Background: It remains unclear whether revascularization of moyamoya vasculopathy (MMV) has a positive effect on cognitive function. In this prospective, single-center study, we investigated the effect of revascularization on cognitive function in patients with MMV. We report clinical and radiological outcome parameters and the associations between clinical determinants and change in neurocognitive functioning. Methods: We consecutively included all MMV patients at a Dutch tertiary referral hospital who underwent pre- and postoperative standardized neuropsychological evaluation, [15O]H2O-PET (including cerebrovascular reactivity (CVR)), MRI, cerebral angiography, and completed standardized questionnaires on clinical outcome and quality of life (QOL). To explore the association between patient characteristics, imaging findings, and change in the z-scores of the cognitive domains, we used multivariable linear- and Bayesian regression analysis. Results: We included 40 patients of whom 35 (27 females, 21 children) were treated surgically. One patient died after surgery, and two withdrew from the study. TIA- and headache frequency and modified Rankin scale (mRS) improved (resp. p = 0.001, 0.019, 0.039). Eleven patients (seven children) developed a new infarct during follow-up (31%), five of which were symptomatic. CVR-scores improved significantly (p < 0.0005). The language domain improved (p = 0.029); other domains remained stable. In adults, there was an improvement in QOL. We could not find an association between change in imaging and cognitive scores. Conclusion: In this cohort of Western MMV patients, TIA frequency, headache, CVR, and mRS improved significantly after revascularization. The language domain significantly improved, while others remained stable. We could not find an association between changes in CVR and cognitive scores.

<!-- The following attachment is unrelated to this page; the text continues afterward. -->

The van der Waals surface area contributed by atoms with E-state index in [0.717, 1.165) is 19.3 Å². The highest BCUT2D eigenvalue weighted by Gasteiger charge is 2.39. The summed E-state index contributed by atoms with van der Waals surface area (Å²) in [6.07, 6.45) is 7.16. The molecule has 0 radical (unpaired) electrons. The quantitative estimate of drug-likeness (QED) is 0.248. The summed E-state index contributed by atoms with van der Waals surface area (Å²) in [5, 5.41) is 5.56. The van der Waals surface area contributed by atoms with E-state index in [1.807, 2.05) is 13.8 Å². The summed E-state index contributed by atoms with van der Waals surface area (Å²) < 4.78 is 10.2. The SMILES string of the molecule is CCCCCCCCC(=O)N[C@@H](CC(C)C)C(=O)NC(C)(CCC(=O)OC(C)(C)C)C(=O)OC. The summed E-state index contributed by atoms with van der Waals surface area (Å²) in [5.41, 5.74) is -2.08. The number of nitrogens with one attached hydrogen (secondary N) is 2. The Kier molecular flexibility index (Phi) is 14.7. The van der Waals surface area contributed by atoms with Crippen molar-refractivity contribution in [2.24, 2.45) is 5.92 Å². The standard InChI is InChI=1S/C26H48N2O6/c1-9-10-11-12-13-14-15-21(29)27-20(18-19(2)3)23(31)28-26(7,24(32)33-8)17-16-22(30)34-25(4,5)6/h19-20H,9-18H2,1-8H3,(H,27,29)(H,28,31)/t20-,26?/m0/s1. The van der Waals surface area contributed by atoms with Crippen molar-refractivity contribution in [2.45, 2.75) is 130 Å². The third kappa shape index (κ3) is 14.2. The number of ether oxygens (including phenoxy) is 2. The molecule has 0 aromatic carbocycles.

Bibliographical noteFunding Information:
This work was supported by the Dutch Brain Foundation ((2012(1)-179); the Christine Bader Fund Irene Children’s Hospital); the Tutein Nolthenius Oldenhof Fund, the Johanna Children Fund; Friends of the Wilhelmina Children’s Hospital; and the Brain Technology Institute Foundation.
© 2022 by the authors.